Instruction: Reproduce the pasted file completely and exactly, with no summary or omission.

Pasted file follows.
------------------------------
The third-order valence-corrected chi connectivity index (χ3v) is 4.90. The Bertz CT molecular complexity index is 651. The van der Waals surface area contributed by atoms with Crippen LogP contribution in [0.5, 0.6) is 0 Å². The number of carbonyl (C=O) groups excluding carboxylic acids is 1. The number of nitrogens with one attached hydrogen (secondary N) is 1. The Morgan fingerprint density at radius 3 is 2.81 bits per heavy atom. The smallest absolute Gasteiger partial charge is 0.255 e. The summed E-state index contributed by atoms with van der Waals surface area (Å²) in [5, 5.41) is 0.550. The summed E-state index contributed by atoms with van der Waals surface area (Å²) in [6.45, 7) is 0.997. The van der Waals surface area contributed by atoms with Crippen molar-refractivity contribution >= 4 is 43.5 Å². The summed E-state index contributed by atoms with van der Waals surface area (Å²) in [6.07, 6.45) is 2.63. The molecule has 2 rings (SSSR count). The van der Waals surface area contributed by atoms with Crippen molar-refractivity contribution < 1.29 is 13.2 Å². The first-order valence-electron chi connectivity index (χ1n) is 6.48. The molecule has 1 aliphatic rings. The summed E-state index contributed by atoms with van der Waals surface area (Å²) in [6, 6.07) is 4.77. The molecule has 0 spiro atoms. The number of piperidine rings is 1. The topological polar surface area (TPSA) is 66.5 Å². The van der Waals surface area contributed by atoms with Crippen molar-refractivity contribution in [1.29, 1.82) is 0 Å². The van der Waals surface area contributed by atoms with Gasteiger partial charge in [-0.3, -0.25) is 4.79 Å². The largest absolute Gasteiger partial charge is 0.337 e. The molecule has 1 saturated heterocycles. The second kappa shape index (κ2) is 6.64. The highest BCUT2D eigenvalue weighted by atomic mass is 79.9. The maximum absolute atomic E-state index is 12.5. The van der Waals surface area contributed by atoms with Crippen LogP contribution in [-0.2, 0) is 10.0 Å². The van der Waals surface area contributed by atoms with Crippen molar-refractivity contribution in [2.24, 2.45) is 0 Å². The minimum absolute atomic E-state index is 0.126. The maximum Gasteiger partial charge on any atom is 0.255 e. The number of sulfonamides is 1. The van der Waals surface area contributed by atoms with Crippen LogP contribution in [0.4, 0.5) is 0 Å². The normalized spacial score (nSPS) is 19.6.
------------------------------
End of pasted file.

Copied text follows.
The third-order valence-corrected chi connectivity index (χ3v) is 4.90. The Bertz CT molecular complexity index is 651. The van der Waals surface area contributed by atoms with Crippen LogP contribution in [0.5, 0.6) is 0 Å². The number of carbonyl (C=O) groups excluding carboxylic acids is 1. The number of nitrogens with one attached hydrogen (secondary N) is 1. The Morgan fingerprint density at radius 3 is 2.81 bits per heavy atom. The smallest absolute Gasteiger partial charge is 0.255 e. The summed E-state index contributed by atoms with van der Waals surface area (Å²) in [5, 5.41) is 0.550. The summed E-state index contributed by atoms with van der Waals surface area (Å²) in [6.45, 7) is 0.997. The van der Waals surface area contributed by atoms with Crippen molar-refractivity contribution >= 4 is 43.5 Å². The summed E-state index contributed by atoms with van der Waals surface area (Å²) in [6.07, 6.45) is 2.63. The molecule has 2 rings (SSSR count). The van der Waals surface area contributed by atoms with Crippen molar-refractivity contribution < 1.29 is 13.2 Å². The first-order valence-electron chi connectivity index (χ1n) is 6.48. The molecule has 1 aliphatic rings. The summed E-state index contributed by atoms with van der Waals surface area (Å²) in [6, 6.07) is 4.77. The molecule has 0 spiro atoms. The number of piperidine rings is 1. The topological polar surface area (TPSA) is 66.5 Å². The van der Waals surface area contributed by atoms with Crippen molar-refractivity contribution in [1.29, 1.82) is 0 Å². The van der Waals surface area contributed by atoms with Gasteiger partial charge in [-0.3, -0.25) is 4.79 Å². The largest absolute Gasteiger partial charge is 0.337 e. The molecule has 1 saturated heterocycles. The second kappa shape index (κ2) is 6.64. The highest BCUT2D eigenvalue weighted by atomic mass is 79.9. The maximum absolute atomic E-state index is 12.5. The van der Waals surface area contributed by atoms with Crippen LogP contribution in [-0.2, 0) is 10.0 Å². The van der Waals surface area contributed by atoms with Crippen molar-refractivity contribution in [2.24, 2.45) is 0 Å². The minimum absolute atomic E-state index is 0.126. The maximum Gasteiger partial charge on any atom is 0.255 e. The number of sulfonamides is 1. The van der Waals surface area contributed by atoms with Crippen LogP contribution in [0.4, 0.5) is 0 Å². The normalized spacial score (nSPS) is 19.6.